They errored on the side of eating too much rather than not enough.
It is common to have some cravings early on, but these go away.
However, if you try and tinker – they likely won’t.
If you’ve done keto or LCHF or you name it, you are probably aware of the amount of mad cravings, hunger, and intervention tricks that go on.
I would know – I was a master at them.
Almost everyone I know that uses forced protocols to reduce food intake, to try and curb cravings, rides an unsustainable rollercoaster that never ends.
They never come to realize what it actually feels like to overcome metabolic dysfunction.
It feels amazing.
For my first physique competition, I got very lean. Competition prep is the definition of food and calorie restriction. It’s “controlled starvation.”
After the competition, I was going to let my self have a treat.
I didn’t know about the psychological impact from extreme food restriction.
It is nearly impossible to stop at a treat.
With “one treat” the flood gates burst opened. My body fat was higher 3 days after that competition then when I started the prep 16 week earlier.
I didn’t know it at the time, but this is extremely common among bodybuilding/fitness community.
Interestingly, I see this exact same thing with keto/LCHF/ZC/Carnivores that use methods of forced restriction. Eventually they give into “one treat” which is never “one treat.”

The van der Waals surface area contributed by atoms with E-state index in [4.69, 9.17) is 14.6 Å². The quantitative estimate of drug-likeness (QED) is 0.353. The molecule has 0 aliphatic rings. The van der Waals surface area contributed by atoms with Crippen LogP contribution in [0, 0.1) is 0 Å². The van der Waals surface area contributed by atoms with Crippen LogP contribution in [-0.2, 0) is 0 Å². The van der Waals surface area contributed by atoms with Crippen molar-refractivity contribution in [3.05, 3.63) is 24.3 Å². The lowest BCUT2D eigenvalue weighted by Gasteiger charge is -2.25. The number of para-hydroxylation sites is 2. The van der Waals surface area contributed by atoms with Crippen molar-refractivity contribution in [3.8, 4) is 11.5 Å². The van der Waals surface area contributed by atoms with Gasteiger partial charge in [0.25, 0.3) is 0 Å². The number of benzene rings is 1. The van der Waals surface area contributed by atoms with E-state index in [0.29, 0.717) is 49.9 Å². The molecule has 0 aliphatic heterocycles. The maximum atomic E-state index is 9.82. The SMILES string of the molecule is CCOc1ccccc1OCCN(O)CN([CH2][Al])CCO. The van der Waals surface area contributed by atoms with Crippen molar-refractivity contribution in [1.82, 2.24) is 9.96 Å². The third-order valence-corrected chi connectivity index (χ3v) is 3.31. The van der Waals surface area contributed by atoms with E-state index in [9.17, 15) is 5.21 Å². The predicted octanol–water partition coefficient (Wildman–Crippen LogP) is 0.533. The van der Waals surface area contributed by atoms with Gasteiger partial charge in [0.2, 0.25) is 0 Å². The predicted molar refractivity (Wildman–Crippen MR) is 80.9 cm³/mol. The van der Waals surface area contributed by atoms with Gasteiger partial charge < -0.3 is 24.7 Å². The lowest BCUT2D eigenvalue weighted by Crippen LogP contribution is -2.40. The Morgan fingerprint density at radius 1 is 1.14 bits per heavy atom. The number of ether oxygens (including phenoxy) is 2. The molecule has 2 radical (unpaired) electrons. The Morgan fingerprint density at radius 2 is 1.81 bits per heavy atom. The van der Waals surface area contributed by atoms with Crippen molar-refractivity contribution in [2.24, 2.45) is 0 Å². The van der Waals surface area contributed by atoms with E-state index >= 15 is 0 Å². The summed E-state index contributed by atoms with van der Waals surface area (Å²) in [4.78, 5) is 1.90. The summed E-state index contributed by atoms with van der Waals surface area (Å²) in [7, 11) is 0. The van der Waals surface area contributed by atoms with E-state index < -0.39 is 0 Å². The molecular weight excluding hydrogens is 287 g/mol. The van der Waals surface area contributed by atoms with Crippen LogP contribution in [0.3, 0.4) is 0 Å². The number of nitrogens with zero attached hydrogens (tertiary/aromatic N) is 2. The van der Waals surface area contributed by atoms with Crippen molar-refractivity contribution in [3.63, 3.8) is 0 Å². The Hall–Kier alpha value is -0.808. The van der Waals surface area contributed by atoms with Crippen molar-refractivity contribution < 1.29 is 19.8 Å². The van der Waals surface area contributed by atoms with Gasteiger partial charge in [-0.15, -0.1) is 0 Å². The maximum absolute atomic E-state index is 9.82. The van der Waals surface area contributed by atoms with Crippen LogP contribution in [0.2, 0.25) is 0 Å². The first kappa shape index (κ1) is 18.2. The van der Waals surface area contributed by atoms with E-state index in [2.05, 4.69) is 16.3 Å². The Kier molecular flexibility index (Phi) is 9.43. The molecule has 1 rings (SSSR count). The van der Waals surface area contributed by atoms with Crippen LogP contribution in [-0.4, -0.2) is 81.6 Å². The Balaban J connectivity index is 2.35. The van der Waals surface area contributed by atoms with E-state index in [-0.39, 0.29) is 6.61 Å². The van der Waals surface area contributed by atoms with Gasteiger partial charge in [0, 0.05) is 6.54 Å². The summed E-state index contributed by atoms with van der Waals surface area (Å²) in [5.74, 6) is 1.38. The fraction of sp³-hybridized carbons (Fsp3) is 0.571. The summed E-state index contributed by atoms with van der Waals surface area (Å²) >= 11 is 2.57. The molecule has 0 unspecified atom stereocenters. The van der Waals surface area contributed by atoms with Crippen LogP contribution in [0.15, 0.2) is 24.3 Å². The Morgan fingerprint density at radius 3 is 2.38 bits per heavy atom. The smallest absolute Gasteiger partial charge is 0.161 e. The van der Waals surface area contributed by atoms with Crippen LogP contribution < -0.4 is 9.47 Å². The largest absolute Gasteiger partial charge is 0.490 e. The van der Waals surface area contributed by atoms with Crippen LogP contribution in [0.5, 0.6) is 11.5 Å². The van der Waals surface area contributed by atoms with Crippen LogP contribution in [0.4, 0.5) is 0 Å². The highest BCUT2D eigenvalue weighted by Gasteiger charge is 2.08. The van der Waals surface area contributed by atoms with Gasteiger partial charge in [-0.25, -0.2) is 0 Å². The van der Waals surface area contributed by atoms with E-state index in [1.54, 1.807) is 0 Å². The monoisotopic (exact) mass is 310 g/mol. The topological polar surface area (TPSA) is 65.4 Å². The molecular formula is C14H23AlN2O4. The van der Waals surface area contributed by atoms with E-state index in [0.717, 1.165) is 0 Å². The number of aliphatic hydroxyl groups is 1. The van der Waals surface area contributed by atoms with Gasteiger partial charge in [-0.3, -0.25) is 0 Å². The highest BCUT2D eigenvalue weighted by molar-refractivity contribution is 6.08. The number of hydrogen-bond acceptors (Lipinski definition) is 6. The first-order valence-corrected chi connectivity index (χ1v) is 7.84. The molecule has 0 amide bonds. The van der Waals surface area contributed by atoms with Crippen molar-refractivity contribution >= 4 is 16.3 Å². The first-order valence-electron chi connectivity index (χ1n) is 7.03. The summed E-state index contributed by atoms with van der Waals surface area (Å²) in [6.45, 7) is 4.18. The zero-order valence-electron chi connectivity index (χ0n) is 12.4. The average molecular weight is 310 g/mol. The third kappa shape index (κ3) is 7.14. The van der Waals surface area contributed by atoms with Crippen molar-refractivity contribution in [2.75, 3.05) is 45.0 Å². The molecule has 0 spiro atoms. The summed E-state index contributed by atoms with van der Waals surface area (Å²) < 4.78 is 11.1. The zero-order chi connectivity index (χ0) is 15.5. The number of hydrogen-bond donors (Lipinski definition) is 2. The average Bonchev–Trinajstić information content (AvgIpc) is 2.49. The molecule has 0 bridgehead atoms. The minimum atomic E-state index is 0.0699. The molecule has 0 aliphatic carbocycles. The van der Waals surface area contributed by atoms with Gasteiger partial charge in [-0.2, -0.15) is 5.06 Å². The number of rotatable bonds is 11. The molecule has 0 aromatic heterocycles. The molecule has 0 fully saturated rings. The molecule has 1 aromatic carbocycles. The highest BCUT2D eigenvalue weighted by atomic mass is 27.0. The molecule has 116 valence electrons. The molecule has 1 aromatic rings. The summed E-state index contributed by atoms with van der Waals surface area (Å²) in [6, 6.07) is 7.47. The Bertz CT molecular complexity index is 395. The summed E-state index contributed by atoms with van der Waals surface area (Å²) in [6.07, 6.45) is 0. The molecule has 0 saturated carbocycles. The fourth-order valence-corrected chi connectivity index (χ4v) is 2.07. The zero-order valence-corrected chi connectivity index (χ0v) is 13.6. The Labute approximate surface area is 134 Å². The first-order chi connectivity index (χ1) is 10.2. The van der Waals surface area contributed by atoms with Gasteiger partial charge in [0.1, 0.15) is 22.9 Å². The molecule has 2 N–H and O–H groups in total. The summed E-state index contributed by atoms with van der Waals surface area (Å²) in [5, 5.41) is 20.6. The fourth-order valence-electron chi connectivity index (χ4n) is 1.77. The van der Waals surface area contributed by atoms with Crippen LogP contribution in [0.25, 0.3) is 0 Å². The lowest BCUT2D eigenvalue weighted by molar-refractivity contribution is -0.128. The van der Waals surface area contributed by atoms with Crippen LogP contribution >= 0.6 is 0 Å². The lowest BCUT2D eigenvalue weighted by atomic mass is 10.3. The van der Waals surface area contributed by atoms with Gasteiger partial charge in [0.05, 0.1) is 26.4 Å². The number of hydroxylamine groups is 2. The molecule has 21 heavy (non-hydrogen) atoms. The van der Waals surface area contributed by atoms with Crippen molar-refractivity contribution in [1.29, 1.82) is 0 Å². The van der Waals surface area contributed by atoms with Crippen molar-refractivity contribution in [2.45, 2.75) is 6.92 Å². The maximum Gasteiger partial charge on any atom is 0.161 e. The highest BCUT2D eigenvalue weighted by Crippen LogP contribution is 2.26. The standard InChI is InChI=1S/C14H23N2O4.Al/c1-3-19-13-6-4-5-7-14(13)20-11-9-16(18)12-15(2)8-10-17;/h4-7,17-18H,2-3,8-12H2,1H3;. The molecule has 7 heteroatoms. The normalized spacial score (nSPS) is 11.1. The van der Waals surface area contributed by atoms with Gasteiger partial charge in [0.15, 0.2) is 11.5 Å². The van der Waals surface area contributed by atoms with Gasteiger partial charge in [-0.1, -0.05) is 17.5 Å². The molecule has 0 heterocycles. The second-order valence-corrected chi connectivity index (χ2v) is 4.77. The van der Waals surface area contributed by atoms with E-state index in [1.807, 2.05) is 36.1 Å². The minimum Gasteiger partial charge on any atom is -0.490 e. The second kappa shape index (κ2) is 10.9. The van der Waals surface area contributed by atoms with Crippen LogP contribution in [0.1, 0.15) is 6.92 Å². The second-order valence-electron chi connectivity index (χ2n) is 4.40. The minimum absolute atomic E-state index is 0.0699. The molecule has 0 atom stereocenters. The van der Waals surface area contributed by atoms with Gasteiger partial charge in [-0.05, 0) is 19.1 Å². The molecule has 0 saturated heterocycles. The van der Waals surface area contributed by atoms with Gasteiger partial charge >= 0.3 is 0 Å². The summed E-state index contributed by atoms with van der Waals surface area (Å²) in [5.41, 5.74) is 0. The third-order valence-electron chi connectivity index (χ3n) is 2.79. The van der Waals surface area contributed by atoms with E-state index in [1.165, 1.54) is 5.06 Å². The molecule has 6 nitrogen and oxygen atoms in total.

Besides what is mentioned in this report, don’t interfere with your body’s natural rebalancing until you’re healed. Once healed, I tell people they can loosen up with “tinkering tests” because they KNOW what it feels like to be healed. So they KNOW if their tinkering has positive or negative impacts.
Supplements are not only NOT needed, but they will interfere with restoring your proper homeostasis including vitamin and mineral levels.
You are going to need to ignore common held beliefs around daily requirements of x,y, and z.
Here’s the thing: daily requirements for a SAD diet can’t be strapped onto a carnivore diet. When you add sugar and plants to a diet the body has to compensate and external supplementation might make sense to balance and help the assault from these foods. This does not translate to someone on a carnivore diet. Proper nutrient blood levels in a carnivore necessarily must be different than non-carnivores.